Peas are a great crop for picking off the pigeon - but success still requires fieldcraft
It has been a very strange — and disappointing — couple of months with regard to pigeon shooting. From the start of the year I was having a pigeon-shooting bonanza, with good numbers being shot over winter rape and birds decoying brilliantly. The trend continued into the spring drillings.
I was doing so well that I thought it was going to be a very good year
Then, towards the end of the spring drillings and into May it all changed. It was as though the birds just switched off. I haven’t experienced a May/early June like it for quite a long time. I would go as far as to say it’s the worst May I’ve experienced. May is not an easy month because there’s so much variety in green crops and buds for the birds to eat, but I would usually get a few good outings and plenty of small ones. I think I went four or five weeks without shooting a single pigeon.
There wasn’t much change in early June, either. The reason I felt so disappointed is that I had some brilliant pigeon foods to shoot over, including peas, spring rape, mustard and clover. If you could pick crops to have in your area at this time of year these would be the ones, but the pigeon were not playing ball. On my recon trips I walked hedgerow after hedgerow and plenty of woodland, and there were many birds in the area — just nothing on the wing. All the crops, such as peas and spring rape, were taking a long time to grow and this could only be down to the soil temperature. On speaking to many farmers we all agreed that soil temperatures were very low.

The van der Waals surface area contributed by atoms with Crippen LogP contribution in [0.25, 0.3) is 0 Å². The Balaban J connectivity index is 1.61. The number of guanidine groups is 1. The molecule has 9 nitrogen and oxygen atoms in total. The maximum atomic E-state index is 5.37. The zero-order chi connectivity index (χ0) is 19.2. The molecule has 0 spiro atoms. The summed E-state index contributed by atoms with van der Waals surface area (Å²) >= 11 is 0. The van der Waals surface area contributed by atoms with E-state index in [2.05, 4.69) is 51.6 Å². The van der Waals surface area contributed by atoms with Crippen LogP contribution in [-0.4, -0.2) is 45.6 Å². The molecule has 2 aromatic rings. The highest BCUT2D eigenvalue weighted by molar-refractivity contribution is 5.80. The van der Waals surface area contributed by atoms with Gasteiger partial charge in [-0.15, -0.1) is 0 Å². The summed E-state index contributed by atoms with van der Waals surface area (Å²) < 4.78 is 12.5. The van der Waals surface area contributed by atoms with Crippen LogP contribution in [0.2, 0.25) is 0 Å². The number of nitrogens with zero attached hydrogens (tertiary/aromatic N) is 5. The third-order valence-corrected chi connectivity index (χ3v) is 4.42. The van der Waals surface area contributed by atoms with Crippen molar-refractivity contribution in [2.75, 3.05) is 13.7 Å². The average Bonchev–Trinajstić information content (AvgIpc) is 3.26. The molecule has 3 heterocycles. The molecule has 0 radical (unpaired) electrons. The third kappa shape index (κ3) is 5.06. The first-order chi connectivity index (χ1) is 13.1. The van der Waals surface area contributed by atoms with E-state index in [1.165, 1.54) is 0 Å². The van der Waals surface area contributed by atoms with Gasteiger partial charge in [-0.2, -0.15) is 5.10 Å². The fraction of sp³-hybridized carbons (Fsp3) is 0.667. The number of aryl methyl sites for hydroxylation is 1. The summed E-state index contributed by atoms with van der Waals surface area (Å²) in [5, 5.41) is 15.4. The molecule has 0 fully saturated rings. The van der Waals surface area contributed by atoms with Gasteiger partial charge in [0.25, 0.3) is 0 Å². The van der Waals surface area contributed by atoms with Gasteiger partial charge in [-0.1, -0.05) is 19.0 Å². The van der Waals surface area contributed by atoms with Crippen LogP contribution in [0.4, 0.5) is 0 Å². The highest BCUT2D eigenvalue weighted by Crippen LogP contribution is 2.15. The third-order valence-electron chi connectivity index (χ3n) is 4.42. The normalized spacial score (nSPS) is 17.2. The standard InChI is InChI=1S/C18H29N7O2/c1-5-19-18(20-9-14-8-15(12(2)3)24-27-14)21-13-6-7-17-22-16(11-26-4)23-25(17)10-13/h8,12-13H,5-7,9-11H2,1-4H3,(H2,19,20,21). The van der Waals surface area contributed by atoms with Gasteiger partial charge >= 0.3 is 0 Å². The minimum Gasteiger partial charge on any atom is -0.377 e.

The low soil temperatures got me thinking and I started to study the weather closely, as I thought this would have something to do with the behaviour of the birds. Though the daytime temperatures fluctuated, at night they were incredibly low and continued to be so into June. I felt certain this had to be affecting the way the birds were behaving. Were they trying to conserve energy until they could move on to laid barley? I thought that if we had a prolonged hot spell they would move out to feed.
The temperatures warmed up slightly and I decided that the main crop I would shoot over would be the peas, which had started to grow, but there was still no pigeon activity. We had a brief warm period and the birds started to move. I thought this could be the turnaround.
I had a good outing with my friend Rob Swift following a couple of very hot days in early June. It was as though the birds had just “turned on” and for two days they fed on the peas in the late afternoon. Despite a wet start on the third day, they decoyed well but all were local to the area. We finished on 78.
A week later we shot the same field again. This time we thought we were in for a good outing — all was looking well. Rob couldn’t get to me for the end of the session in the late afternoon (thanks to a slight falling-out with a broken sprayer). It was a perfect day for shooting over peas: warm and with a light breeze. Plenty of birds had been coming to the field the previous day, so I would have put money on a 100-plus outing.
And yet, surprisingly, it never really got going all afternoon. There were some sporadic moments when we had a quick 10-shot and then nothing. We ended on a disappointing 72 picked.